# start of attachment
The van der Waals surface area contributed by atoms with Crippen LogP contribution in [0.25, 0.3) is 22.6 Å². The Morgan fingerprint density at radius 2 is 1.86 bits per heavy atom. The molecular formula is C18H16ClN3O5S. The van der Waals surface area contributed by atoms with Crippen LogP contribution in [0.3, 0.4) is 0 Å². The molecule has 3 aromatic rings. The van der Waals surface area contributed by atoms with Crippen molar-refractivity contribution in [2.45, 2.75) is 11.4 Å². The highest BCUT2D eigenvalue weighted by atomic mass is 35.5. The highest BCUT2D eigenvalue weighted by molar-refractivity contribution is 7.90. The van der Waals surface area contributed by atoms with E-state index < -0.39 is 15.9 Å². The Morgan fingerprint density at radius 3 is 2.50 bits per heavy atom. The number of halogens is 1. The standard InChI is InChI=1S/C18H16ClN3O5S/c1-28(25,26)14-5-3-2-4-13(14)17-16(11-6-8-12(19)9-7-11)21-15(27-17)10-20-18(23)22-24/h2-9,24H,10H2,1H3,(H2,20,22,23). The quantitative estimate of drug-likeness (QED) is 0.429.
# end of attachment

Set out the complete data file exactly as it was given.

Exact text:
The van der Waals surface area contributed by atoms with Crippen LogP contribution in [0.25, 0.3) is 22.6 Å². The Morgan fingerprint density at radius 2 is 1.86 bits per heavy atom. The molecular formula is C18H16ClN3O5S. The van der Waals surface area contributed by atoms with Crippen LogP contribution in [0.3, 0.4) is 0 Å². The molecule has 3 aromatic rings. The van der Waals surface area contributed by atoms with Crippen molar-refractivity contribution in [2.45, 2.75) is 11.4 Å². The highest BCUT2D eigenvalue weighted by atomic mass is 35.5. The highest BCUT2D eigenvalue weighted by molar-refractivity contribution is 7.90. The van der Waals surface area contributed by atoms with E-state index < -0.39 is 15.9 Å². The Morgan fingerprint density at radius 3 is 2.50 bits per heavy atom. The number of halogens is 1. The standard InChI is InChI=1S/C18H16ClN3O5S/c1-28(25,26)14-5-3-2-4-13(14)17-16(11-6-8-12(19)9-7-11)21-15(27-17)10-20-18(23)22-24/h2-9,24H,10H2,1H3,(H2,20,22,23). The quantitative estimate of drug-likeness (QED) is 0.429.